How do the prices compare?
So how do the prices of bundles compare to buying all your services separately? And do they work out cheaper? Well, it's complicated. When you compare like-for-like services, bundles will usually give you a decent saving. But if you're willing to make compromises on what you need, they might not be the best option.
Here's an example. Let's say you want to sign up to Sky TV.
As of April 2019 you can get Sky Entertainment with 63Mb Fibre in a bundle from Sky for £42 a month. By contrast, if you took the cheapest fibre deal with an average 63Mb speed, from TalkTalk, plus the same Sky Entertainment package from Sky it would cost you a total of £47 a month. It's the same story for different speed broadband, and when you add more TV channels the gap increases further.
Bundles are cheaper when you compare like-for-like services. But - and there's always a but - it isn't quite as simple as that.
If you take that 63Mb TalkTalk Fibre plan and add a NOW TV Entertainment Pass instead of the Sky subscription, the monthly price plummets to just £33. In fact, add the NOW TV plan to Sky Fibre and it works out £7 a month less than the Sky bundle.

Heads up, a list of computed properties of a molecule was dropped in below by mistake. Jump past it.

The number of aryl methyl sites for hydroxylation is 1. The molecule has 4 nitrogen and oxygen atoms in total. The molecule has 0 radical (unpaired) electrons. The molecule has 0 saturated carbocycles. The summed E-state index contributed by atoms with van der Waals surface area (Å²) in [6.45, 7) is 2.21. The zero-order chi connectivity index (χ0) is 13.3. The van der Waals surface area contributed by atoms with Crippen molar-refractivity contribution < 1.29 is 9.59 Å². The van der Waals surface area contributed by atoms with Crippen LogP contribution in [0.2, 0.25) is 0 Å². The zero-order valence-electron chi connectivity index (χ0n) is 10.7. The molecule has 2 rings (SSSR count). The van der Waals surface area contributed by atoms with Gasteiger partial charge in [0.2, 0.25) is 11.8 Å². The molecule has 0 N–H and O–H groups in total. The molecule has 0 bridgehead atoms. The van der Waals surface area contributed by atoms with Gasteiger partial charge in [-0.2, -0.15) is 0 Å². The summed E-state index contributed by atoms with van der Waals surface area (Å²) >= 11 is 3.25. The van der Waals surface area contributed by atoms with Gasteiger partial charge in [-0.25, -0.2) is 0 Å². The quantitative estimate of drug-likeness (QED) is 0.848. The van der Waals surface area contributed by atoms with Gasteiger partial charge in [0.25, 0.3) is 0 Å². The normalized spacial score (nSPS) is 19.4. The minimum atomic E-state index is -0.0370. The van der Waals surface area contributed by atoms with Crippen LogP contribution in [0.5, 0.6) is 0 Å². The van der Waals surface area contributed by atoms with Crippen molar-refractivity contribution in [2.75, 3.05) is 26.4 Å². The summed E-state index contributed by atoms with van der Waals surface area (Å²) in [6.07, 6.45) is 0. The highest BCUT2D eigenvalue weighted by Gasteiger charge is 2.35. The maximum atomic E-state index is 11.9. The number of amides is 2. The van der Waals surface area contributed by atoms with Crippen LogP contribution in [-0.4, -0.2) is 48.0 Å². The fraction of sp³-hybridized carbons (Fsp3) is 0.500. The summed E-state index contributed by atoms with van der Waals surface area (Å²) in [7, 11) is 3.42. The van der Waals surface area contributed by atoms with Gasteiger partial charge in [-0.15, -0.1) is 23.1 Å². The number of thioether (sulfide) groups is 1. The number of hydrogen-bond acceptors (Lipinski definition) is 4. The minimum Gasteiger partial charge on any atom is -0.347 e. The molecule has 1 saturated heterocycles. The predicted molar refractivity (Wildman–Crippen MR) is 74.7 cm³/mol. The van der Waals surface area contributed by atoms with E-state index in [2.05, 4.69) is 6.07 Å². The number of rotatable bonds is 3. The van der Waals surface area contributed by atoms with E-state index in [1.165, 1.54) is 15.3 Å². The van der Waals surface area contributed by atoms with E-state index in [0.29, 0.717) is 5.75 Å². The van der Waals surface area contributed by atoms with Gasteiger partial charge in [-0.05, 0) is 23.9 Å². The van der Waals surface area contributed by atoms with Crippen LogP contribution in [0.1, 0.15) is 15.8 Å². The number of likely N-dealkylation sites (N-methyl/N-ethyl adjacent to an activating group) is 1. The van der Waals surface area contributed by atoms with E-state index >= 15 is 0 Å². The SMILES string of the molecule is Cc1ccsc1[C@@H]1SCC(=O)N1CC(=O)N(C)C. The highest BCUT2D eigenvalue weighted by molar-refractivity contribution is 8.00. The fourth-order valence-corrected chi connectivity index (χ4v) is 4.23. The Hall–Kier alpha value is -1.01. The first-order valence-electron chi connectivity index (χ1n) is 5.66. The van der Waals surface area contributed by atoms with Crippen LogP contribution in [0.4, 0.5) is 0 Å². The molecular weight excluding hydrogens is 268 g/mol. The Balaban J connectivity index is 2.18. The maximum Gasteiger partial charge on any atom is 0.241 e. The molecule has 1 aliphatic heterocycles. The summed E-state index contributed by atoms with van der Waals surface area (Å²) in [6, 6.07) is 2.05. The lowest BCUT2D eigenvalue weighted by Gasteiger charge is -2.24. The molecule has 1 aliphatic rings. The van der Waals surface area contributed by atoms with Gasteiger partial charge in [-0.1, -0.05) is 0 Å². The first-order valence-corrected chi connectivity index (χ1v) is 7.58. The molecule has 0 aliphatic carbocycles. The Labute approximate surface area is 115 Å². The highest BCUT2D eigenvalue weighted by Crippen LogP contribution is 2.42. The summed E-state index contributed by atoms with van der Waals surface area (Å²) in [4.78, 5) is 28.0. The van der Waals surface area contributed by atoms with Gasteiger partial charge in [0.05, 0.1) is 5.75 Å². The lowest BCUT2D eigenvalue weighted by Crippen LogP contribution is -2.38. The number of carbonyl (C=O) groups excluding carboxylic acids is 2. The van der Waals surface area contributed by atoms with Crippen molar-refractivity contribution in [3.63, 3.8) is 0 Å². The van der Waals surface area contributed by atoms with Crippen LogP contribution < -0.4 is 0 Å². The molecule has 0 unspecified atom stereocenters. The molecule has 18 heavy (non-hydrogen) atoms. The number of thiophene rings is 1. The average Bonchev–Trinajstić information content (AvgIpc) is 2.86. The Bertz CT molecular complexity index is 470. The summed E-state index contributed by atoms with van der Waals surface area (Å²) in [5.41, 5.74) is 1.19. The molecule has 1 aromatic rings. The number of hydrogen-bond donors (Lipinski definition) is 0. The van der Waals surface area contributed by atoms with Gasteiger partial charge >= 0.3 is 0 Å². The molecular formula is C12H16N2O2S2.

What gives? The important thing here is to compare the small differences in the services you're getting. NOW TV is cheaper and gives you the same channels you get through Sky, but it's also a far less premium service. You can't use it to record shows, access red button services, watch 4K broadcasts, or plenty of other things.
In summary: if you want the full monty, a bundle will almost always be cheaper. But if you're willing to shave off some of the extras, you might be able to make savings by buying separately.
Are bundles right for you?
Money aside, the big selling point of bundles is convenience. A bundle gives you one contract, one bill, and one customer service department to deal with. In most cases you'll be able to renew at the same time, too. And you could argue that getting all your services from the same provider will give you more leverage when it comes to negotiating the best deal. The more you pay, the keener they'll be to keep you.
But buying standalone deals has its merits, too. You get more choice, for a start, since there aren't many triple or quad-play broadband providers. And more flexibility, which lets you pick up a faster broadband package than your chosen TV provider can offer, for example. Plus, there's the possibility of taking shorter deals. Sky TV comes with an 18 month contract, Virgin 12 months, and NOW TV just 30 days.
Call plan bundles are the easiest to decide upon. Lots of us don't even have phones plugged into our landlines anymore, so don't need them. But if you make a lot of landline calls - especially international calls - then go for it.